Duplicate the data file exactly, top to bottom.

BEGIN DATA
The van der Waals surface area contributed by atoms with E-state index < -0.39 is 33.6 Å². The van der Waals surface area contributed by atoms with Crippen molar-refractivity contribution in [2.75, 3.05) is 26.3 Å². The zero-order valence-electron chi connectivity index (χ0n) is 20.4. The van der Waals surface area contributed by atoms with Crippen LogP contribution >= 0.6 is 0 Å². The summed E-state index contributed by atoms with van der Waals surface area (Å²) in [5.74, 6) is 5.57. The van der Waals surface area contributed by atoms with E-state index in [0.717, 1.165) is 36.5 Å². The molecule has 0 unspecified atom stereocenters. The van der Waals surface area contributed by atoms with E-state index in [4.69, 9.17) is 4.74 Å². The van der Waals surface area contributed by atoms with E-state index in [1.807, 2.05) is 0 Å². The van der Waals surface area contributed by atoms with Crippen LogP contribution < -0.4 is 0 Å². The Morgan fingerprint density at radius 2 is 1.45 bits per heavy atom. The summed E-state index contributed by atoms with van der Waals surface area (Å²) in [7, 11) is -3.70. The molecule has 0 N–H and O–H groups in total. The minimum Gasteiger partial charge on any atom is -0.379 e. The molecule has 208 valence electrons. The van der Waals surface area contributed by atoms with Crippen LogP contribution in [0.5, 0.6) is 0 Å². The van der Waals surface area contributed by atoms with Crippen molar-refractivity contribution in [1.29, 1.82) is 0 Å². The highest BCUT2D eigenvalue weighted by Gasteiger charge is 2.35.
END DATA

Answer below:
The van der Waals surface area contributed by atoms with E-state index < -0.39 is 33.6 Å². The van der Waals surface area contributed by atoms with Crippen molar-refractivity contribution in [2.75, 3.05) is 26.3 Å². The zero-order valence-electron chi connectivity index (χ0n) is 20.4. The van der Waals surface area contributed by atoms with Crippen LogP contribution >= 0.6 is 0 Å². The summed E-state index contributed by atoms with van der Waals surface area (Å²) in [5.74, 6) is 5.57. The van der Waals surface area contributed by atoms with E-state index in [0.717, 1.165) is 36.5 Å². The molecule has 0 unspecified atom stereocenters. The van der Waals surface area contributed by atoms with E-state index in [4.69, 9.17) is 4.74 Å². The van der Waals surface area contributed by atoms with E-state index in [1.807, 2.05) is 0 Å². The van der Waals surface area contributed by atoms with Crippen LogP contribution < -0.4 is 0 Å². The Morgan fingerprint density at radius 2 is 1.45 bits per heavy atom. The summed E-state index contributed by atoms with van der Waals surface area (Å²) in [7, 11) is -3.70. The molecule has 0 N–H and O–H groups in total. The minimum Gasteiger partial charge on any atom is -0.379 e. The molecule has 208 valence electrons. The van der Waals surface area contributed by atoms with Crippen LogP contribution in [0.5, 0.6) is 0 Å². The van der Waals surface area contributed by atoms with Crippen molar-refractivity contribution in [1.29, 1.82) is 0 Å². The highest BCUT2D eigenvalue weighted by Gasteiger charge is 2.35.